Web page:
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Gluteoplasty with Autologous Fat Tissue: Experience with 106 Consecutive Cases

Rosique, Rodrigo G. M.D., Ph.D.; Rosique, Marina J. F. M.D., Ph.D.; De Moraes, Carlos Gustavo M.D.

Plastic and Reconstructive Surgery: May 2015 - Volume 135 - Issue 5 - p 1381–1389
doi: 10.1097/PRS.0000000000001167
Cosmetic: Original Articles
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Background: The female waist-hip ratio of around 0.7 is reachable through liposuction and gluteal fat grafting. The authors evaluated the reliability of this technique.

Methods: Prospective evaluation was performed of all female patients subjected to gluteoplasty with autologous fat tissue between July of 2010 and July of 2013 without a weight change greater than 10 percent during follow-up. Results were evaluated through photographs. The degree of satisfaction (patient and surgeon) was assessed on a scale of 1 (poor outcome) to 4 (excellent improvement), and agreement was measured by Kappa statistics. The technique involved epidural anesthesia, tumescent infiltration, liposuction around the buttocks, fat decantation, and grafting with retrograde injection in different planes.

Results: A total of 106 patients were included. Patient age ranged between 18 and 62 years (mean, 33 years). The preoperative body mass index was between 19 and 31.6 kg/m2 (mean, 24.8 kg/m2). The volume grafted to the buttocks ranged between 180 and 840 cc (mean, 505 cc). There were no medical complications. Five patients (4.7 percent) had seroma in the donor area, 103 patients felt satisfied (97.1 percent), scoring 3 and 4, one patient (0.94 percent) complained of volume resorption 4 months postoperatively, and two patients (1.88 percent) asked to diminish their lateral gluteal volume (score 2) and underwent revision surgery 6 months postoperatively.

Conclusions: This gluteoplasty technique is simple and inexpensive, with minimal morbidity and excellent results. A good result depends on harmoniously combining fat elimination by liposuction and fat grafting for buttocks sculpting, with lasting results.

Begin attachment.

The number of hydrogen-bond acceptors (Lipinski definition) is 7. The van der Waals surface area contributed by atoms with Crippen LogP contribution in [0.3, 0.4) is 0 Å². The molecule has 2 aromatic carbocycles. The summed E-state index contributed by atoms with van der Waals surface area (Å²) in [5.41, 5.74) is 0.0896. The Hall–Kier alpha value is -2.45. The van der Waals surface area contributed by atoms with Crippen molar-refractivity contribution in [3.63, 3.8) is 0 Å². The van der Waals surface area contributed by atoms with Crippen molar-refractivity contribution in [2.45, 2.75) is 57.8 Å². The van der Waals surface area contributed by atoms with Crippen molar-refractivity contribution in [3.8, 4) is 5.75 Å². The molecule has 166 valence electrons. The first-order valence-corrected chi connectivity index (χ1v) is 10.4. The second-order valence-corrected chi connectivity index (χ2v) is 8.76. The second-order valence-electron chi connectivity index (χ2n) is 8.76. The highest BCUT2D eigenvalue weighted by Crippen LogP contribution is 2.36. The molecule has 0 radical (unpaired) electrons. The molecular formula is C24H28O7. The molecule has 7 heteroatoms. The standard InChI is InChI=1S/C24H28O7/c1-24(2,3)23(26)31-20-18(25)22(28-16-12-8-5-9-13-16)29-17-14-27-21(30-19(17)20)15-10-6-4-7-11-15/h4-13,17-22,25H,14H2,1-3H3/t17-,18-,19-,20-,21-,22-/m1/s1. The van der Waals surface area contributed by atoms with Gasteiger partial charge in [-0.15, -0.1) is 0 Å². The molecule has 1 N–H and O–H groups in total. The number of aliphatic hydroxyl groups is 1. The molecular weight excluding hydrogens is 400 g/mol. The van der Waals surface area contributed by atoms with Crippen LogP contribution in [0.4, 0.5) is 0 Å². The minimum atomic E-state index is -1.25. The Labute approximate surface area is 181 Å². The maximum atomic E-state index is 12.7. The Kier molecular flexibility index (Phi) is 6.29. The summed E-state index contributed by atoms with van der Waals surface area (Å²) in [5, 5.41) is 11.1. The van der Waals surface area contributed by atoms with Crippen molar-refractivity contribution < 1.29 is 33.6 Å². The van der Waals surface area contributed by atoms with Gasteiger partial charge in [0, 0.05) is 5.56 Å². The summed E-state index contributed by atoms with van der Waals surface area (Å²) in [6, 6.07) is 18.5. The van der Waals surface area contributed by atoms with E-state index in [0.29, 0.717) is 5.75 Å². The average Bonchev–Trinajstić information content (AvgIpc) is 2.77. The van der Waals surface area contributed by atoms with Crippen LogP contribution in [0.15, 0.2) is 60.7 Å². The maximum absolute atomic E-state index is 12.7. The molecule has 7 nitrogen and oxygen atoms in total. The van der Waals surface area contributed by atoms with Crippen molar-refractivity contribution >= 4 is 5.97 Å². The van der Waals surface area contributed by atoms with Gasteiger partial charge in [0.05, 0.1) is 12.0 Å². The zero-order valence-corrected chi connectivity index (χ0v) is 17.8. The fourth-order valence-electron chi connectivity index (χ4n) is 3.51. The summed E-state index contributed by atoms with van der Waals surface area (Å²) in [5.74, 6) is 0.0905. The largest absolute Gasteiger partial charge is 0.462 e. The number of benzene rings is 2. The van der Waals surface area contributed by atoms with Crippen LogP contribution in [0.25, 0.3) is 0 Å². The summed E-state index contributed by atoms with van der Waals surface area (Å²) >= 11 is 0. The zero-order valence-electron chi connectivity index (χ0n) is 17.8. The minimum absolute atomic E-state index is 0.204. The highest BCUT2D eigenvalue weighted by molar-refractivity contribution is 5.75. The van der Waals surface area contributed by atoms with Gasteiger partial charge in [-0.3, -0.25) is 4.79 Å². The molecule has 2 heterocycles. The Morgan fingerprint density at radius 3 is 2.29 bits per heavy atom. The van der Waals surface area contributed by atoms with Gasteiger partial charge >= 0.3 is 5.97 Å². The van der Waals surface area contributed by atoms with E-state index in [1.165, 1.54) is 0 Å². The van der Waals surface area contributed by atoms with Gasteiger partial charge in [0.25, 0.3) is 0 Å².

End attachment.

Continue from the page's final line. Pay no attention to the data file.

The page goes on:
CLINICAL QUESTION/LEVEL OF EVIDENCE: Therapeutic, IV.

Supplemental Digital Content is available in the text.

Goiás and São Paulo, Brazil; and New York, N.Y.

From the Department of Plastic Surgery, Federal University of Goiás, Brazil; the Department of Plastic Surgery, at University of São Paulo, Ribeirão Preto School of Medicine; and the Department of Ophthalmology and Clinical Trials Unit, Edward S. Harness Eye Institute, Columbia University Medical Center.

Received for publication May 5, 2014; September 9, 2014.

Presented at the 2013 Annual Meeting of the American Society of Plastic Surgeons, in San Diego, California, October 11 through 15, 2013.

Disclosure: The authors have no financial interest to declare in relation to the content of this article.

Supplemental digital content is available for this article. Direct URL citations appear in the text; simply type the URL address into any Web browser to access this content. Clickable links to the material are provided in the HTML text of this article on the Journal’s Web site (www.PRSJournal.com).

A "Hot Topic Video" by Editor-in-Chief Rod J. Rohrich, M.D., accompanies this article. Go to PRSJournal.com and click on "Plastic Surgery Hot Topics" in the "Videos" tab to watch.

Rodrigo G. Rosique, M.D., Ph.D., Rua 1123, n 232, Marista, Goiânia, Goiás 74175-070, Brazil, rodrigo@rosique.com.br

©2015American Society of Plastic Surgeons